My first breakup was with people-pleasing. It was an intense relationship so it called for a slow, steady, and gentle letting go. Like a relationship with a person, it was a package deal, my people-pleasing had many friends and family, or should I say accomplices, who felt the pang of the breakup. 

Breaking up is hard to do. Even the accomplices started to squirm – perfectionism, comparing, fixing, and the need for approval were quick to squawk, clinging to me desperately as if it was life or death. There was a prideful ruthlessness about them led by none other than my inner critic. This made me realize it was always about them and never about me. If we all need connection with others, then I must feel connected to myself first. Breakups are hard but they don’t have to be ugly. My habits and behaviors were well-intended but way out of balance. There is a time to break up, bless people, jobs, things, behaviors, and habits and send them on their way.  

As odd as it may sound, once the breakup began, the habits and behaviors stopped being so clingy and the urge to grab all the gusto of life, as if there was a shortage, fell away. My brain and body felt peaceful and content. On most days the shower of love is given and received. Breaking up is hard to do, but you are worth it!

What do you need to break up with in order to Make 2022 About You?

Join me for a free event “Make 2022 About You!” on Wednesday, March 2, 2022, 6 -7 pm ET

Parent Action for Healthy Kids - Barb Flis

Barbara Flis,
Founder Parent Action for Healthy Kids

You can listen to the blog too!

Parent Action for Healthy Kids is on soundcloud!

In 2022, it’s okay to be Perfectly Imperfect!

Imperfectly PErfect

When the month of February rolls around, we’re surrounded by images of hearts and flowers. It has become the official or unofficial month of “love.” In a blog I wrote in 2020, How much do you love YOU?, I shared with parents, teachers, and those who are a part of a child’s life, that the best way to love your child is to love yourself. The first strategy was to notice every time you are highly self-critical or self-judging. How did it go? For me, I found my self-criticism to be higher than I expected. Oh my, that striving for perfection is exhausting.

It takes time, awareness, and self-love to find the delicate balance of being reflective enough to see how to improve without beating yourself up or throwing the towel in for not getting it right. In the education arena, teachers strive to instill a “growth mindset” with students. A growth mindset is a belief that skills and qualities are cultivated through effort and perseverance. For example, if your child has put a lot of effort into something and failed, could you congratulate him/her? Are you guilty of influencing or taking over your child’s project so that he/she can shine? I know I’m guilty as charged. Too often we praise our children for the high marks, rather than giving them kudos for their effort and stick-to-itiveness.  

So now, my perfectly imperfect humans, let’s hold up the mirror. When you don’t reach the mark as a parent or teacher, are you able to offer compassion to yourself for trying? Can you say “tomorrow is a new day”? What we practice grows stronger, so making friends with your perfectly imperfect self is the kindest, most compassionate, and loving thing you can do for you and for your children.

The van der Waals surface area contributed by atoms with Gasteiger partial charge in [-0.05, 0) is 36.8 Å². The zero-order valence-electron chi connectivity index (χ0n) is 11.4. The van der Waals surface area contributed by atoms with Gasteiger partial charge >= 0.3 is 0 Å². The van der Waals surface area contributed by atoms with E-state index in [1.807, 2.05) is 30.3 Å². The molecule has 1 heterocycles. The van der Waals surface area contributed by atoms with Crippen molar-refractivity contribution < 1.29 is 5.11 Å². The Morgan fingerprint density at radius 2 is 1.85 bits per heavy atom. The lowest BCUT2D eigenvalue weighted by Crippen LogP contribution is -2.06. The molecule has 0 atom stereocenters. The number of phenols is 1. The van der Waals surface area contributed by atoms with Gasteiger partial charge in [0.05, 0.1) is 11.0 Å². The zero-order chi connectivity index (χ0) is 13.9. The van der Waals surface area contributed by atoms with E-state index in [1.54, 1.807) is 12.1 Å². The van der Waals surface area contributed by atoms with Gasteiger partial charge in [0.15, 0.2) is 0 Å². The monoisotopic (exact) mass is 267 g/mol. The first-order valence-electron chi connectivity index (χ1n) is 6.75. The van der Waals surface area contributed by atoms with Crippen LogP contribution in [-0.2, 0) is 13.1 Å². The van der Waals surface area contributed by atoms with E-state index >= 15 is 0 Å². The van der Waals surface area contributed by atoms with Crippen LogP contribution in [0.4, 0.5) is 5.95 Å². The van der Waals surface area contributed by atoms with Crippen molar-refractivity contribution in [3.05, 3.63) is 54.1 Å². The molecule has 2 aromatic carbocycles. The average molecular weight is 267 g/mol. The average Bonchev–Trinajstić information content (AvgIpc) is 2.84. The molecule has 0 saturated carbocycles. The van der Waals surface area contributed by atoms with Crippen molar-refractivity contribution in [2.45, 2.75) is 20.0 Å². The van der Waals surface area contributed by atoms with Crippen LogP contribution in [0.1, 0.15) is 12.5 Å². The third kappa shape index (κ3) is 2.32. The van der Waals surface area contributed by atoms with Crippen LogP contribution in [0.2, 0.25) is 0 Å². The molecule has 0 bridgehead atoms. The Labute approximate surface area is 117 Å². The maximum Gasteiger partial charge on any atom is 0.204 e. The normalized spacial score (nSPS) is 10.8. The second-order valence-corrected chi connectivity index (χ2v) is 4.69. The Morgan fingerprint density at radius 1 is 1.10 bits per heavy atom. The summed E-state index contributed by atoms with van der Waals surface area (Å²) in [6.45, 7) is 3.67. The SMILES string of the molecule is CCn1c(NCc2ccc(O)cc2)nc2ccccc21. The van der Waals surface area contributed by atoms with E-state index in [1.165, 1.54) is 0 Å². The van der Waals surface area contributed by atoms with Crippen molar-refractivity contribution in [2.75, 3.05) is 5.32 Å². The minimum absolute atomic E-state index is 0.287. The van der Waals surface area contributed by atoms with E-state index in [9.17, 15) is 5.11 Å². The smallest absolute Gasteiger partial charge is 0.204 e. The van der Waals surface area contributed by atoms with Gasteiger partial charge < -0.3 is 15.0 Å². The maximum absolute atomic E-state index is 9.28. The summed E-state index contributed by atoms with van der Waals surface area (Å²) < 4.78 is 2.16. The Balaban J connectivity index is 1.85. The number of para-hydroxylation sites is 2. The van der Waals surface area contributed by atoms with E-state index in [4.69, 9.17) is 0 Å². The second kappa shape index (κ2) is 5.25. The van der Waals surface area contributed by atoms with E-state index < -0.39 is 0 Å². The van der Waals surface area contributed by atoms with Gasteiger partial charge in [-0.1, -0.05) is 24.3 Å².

Being Imperfectly Perfect

One cold week in February two years ago, my two granddaughters came over to assemble a Valentine Gingerbread House. As is my style, I dove right in without reading the directions. Much to my dismay, the roof kept sliding off our little love shack. I became frustrated because in my mind the final product had to be worthy of a Pinterest post. My then six-year-old granddaughter stood back popping candy conversation hearts into her mouth while I grabbed a glue gun to get it to stick. Observing the disappointed look on my face, she said, “It’s okay Barbie (They like to call me Barbie, not a Grandma), “Once the decorations are on, it will look awesome!”  

I guess sometimes we need a six-year-old to remind us that “awesome” is in the eyes of the beholder. This week, rather than paying attention to what you’re not getting right, pay attention to how awesome you are for trying.

Let’s Make 2022 About You!

Sound selfish? If you answered yes, you are not alone. We often dream about moving ourselves to the top of the “to do” list but feel powerless to make it happen. It’s unselfish to put yourself first. In this session, I will introduce you to a practice utilizing the whole brain and centering your body so that you can bring forward the confidence, compassion, and wisdom that is within you. Making it about you is the first necessary step in helping and being of service to others. You have all that you need, there is nothing to be fixed. It’s just a matter of putting it into practice
This is a FREE Virtual event. Please join us!
Wednesday, Mar 2, 2022  7p – 8p
Parent Action for Healthy Kids - Barb Flis

Barbara Flis,
Founder Parent Action for Healthy Kids

Tips – Parent Teacher Conferences

Family Engagement Parent Action Understanding Families Relationships

Quick Parent Teacher Conference Tips

On a Side Note: Struggling with Transitions?

You can learn more about strengthening your social
and emotional muscles at a free virtual pop-up event Navigating Life’s Transitions – You Are Not Alone, Thursday, October 14, 2021, 7-8pm ET.  

Grab your spot here:

Parent Action for Healthy Kids - Barb Flis

Barbara Flis,
Founder Parent Action for Healthy Kids